Crystalee Calderwood's first love was reading. She could read before she entered kindergarten. Writing was naturally the next step. For many years Crystalee focused on poetry. It helped her get through her rocky teen years, and she honed her skills as an English major at Penn State, Altoona. In 2006, Crystalee got accepted into the MFA program of her dreams at Chatham University if Pittsburgh, PA. At Chatham, Crystalee began to think maybe poetry was no longer for her. "It felt like they were putting me into a box," she says. "Everything was about 'Is this going to sell?' I was expected to write like everyone else, and I felt like I couldn't please anyone."
During her very first semester, Crystalee took a class called the Craft of Writing for Children and Adolescents. Writing for kids wasn's an instant passion for her. In fact, it took a picture book writing class a year later to seal the deal. Crystalee picked up writing for children as one of her emphases, but also continued in the poetry program. Crystalee is now a graduate of Chatham University and the author of her first picture book, Angelina Jellybean. She is a full time literacy*AmericaCorps member who teaches computer skills to job seeking adults. She is currently working on two YA novels and a handful of picture books.
I asked Crystalee some questions about her writing.
When did you start writing?
I’ve been writing as long as I can remember. I used to write short stories way back in first grade. I’ve been reading even longer, since before I started school, so I only felt it was natural for me to write. I wrote poetry for many years. It wasn’t until I went to grad school to get my MFA in Creative Writing that I discovered writing for children. That was in 2006. I ended up with a dual emphasis in poetry and writing for children and adolescents. I am amazed at how far I have come along with my writing since then.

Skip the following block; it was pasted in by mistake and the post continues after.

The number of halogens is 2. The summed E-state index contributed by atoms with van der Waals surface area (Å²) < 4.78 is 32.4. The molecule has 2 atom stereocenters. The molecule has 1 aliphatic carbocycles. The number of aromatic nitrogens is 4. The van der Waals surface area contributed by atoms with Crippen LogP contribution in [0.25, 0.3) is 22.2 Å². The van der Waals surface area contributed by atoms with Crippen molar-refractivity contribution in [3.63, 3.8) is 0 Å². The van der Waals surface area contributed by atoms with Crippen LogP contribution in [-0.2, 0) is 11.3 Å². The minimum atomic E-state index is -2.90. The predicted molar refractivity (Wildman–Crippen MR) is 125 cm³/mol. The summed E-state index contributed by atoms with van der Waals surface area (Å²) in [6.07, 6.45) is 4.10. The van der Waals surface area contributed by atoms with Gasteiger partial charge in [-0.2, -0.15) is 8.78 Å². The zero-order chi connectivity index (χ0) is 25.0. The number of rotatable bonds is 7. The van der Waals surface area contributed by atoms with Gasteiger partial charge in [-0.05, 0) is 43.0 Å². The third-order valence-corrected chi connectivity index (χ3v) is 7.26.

How do you get the ideas for your picture books?
Well, I live and experience life, first of all. I get most of my ideas from things I’ve seen, experienced or heard. I also try to interact with children. I spent a year as a volunteer reading to children in daycares across Pittsburgh. In that year, I learned more about what children like than I had learned in my entire life. I also love to read children’s books. I’m always asking myself if I can write something better than or different than the kinds of books that are out there. I’m not interested in writing books that copy a current trend, unless I can put my own spin on that trend.
Do you experiment with other genres as well?
Yes, I do. I started out writing poetry. I have also experimented with flash fiction. But nothing makes me happier than writing for children. I’m really a big kid at heart, and I write the kinds of books I would have liked to read when I was younger. I have also recently completed a young adult novel in verse, and I’m very excited to break into the YA market was well.